The loud legal barking over the Libor deception portends a costly bite. It’s unclear who got hurt in the rate-rigging mess, but the growing chatter about lawsuits means the banks behind it will shell out big bucks just fighting mounting lawsuits.
Investors and others claiming harm first sued over a year ago, shortly after U.S. regulators announced investigations. The lawsuits contend that more than a dozen banks started reporting artificially low rates in 2007 to understate their borrowing costs and look healthier in a shaky economy. The suits also claim the banks manipulated rates to goose profits from trades in Libor-pegged derivatives and swaps.
The evidence was largely circumstantial until last month, when Barclays and regulators on both sides of the Atlantic reached a $453 million settlement that included making public a slew of smoking-gun emails. New class actions and other lawsuits have been piling up since.
So far, they involve four types of alleged victims. One is firms that held Libor-linked bonds and other securities issued by banks involved in the rate-setting process. Another is public fund managers, like the city of Baltimore, that bought interest-rate swaps with returns based on Libor. A third is investment funds that traded financial instruments like Eurodollar futures tied to Libor. And finally there are investors who lost money on Barclays shares after the bank revealed its wrongdoing.
The lawsuits rely on essentially three legal theories:
The most popular seems to be that the banks colluded to manipulate Libor in violation of U.S. antitrust laws. But as the banks argued earlier this month, there seems to be no evidence they agreed to do so and, in any event, merely reporting a false interest rate doesn’t hurt competition in any market for a product, an element necessary to prove a legal violation. So far, the antitrust argument seems a stretch.
But a lawsuit filed on July 6 takes a different tack. It claims seven banks that help set Euribor, the European interbank offered rate, did collude, and asserts there’s proof. The Barclays settlement includes evidence that one of the bank’s former traders spoke regularly with traders at other financial institutions about manipulating Euribor to benefit their respective derivatives positions. That could mean trouble, especially since damages are tripled in antitrust cases.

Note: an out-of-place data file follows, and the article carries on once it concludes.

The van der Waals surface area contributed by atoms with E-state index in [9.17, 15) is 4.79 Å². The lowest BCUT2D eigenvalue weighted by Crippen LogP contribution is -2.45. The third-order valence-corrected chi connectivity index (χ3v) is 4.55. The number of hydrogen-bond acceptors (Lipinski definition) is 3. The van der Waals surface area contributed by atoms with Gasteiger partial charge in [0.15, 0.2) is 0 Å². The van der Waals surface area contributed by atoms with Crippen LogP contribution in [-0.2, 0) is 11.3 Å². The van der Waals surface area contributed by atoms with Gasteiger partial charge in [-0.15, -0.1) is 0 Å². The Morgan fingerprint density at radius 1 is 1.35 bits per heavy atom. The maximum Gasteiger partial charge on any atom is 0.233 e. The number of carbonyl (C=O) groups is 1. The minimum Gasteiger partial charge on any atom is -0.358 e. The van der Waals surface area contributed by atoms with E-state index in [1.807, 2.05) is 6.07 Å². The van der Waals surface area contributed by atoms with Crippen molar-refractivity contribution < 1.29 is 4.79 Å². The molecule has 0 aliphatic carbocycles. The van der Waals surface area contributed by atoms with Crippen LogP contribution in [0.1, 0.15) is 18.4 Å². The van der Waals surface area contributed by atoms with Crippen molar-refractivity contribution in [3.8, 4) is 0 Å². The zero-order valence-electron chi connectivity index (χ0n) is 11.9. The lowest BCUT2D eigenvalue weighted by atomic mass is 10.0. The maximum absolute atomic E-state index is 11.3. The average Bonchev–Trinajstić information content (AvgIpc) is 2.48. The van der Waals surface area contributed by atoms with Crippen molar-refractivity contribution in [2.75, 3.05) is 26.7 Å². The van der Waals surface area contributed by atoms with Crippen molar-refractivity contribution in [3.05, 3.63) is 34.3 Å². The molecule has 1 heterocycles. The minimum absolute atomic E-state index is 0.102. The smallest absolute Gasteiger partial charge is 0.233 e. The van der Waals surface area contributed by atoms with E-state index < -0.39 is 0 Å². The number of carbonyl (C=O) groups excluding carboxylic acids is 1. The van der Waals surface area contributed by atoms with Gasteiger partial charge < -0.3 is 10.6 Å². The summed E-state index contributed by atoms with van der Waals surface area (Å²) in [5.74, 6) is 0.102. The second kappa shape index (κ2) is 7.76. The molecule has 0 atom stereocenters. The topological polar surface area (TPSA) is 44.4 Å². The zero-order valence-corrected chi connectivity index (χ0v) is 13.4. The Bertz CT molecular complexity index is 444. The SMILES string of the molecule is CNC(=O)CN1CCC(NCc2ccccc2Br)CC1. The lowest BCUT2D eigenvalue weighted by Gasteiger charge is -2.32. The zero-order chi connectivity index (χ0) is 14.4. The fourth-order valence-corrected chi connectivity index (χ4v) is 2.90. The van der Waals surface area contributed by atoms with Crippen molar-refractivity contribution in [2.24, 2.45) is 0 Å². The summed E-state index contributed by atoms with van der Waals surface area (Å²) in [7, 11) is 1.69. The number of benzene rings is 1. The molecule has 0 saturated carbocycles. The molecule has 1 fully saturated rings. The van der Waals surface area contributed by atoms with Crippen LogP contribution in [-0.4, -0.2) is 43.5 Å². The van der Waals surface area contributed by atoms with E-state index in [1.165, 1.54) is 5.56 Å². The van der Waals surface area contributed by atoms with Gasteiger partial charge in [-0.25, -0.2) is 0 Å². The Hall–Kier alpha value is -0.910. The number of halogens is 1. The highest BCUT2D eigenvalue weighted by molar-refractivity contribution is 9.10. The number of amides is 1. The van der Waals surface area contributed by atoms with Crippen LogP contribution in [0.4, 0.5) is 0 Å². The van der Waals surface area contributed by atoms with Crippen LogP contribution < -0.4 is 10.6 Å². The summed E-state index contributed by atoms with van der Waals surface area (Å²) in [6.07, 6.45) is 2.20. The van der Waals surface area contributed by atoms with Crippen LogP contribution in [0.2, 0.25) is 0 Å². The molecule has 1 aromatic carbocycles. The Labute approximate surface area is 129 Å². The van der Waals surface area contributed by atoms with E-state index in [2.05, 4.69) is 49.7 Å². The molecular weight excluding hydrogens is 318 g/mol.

In the lawsuit it filed last year, Charles Schwab accused 16 banks of violating not only antitrust laws but also the U.S. Racketeer Influenced and Corrupt Organizations Act, or RICO. Designed to fight organized crime, the law requires a “pattern of racketeering” such as repeatedly committing certain federal crimes like wire fraud. The banks’ behavior may qualify.
If they lied about Libor, they may have committed wire fraud by sending Schwab and other customers information about the phony rate or, as Barclays did, emailing internally about manipulating the benchmark figure. And if they even remotely coordinated their activities, they may have formed the “criminal enterprise” necessary for a RICO violation.
In addition to triple damages, RICO winners can get legal fees and the losers’ property. A RICO action seems the most likely to succeed against the banks – and the most effective way to force a hefty settlement.
Barclays investors sued the bank on Tuesday for manipulating Libor to make itself look healthier than it was and for lying about being a “model corporate citizen.” When the truth came out, it wiped some $6 billion off the value of Barclays’ American Depository Receipts in two days. Shares of other Libor-setting banks also fell and could fall further if any are implicated in the scandal, offering other targets for lawsuits.
It’s a typical stock-drop suit that faces the usual challenges, like proving the wrongdoing actually caused the investors’ losses. It may also run into trouble under a recent Supreme Court decision that at least one federal court has ruled makes securities-fraud laws inapplicable to “predominantly a foreign transaction” like buying ADRs.
But the banks’ legal troubles don’t end there. On Wednesday, the attorneys general of Florida, Massachusetts and several other U.S states said they are determining whether they have jurisdiction over the banks and, if so, whether any residents or agencies of their states lost money because of Libor fudging. Federal criminal investigations are also in the works, with prosecutions of bank executives possible, especially with the public still lusting for rolling heads after the financial crisis.
How much all this may ultimately cost the banks is anyone’s guess. Libor-linked securities and other holdings that investors could claim were affected run to at least $360 trillion. Analysts at Nomura, Morgan Stanley and elsewhere have come up with guesses that range into the billions of dollars for each bank. But proving that one, or even a handful, of false Libor submissions corrupted pricing based on amalgamating 16 different banks’ quotes is no quick or easy task. Investors will have to decide whether they can stomach the legal limbo.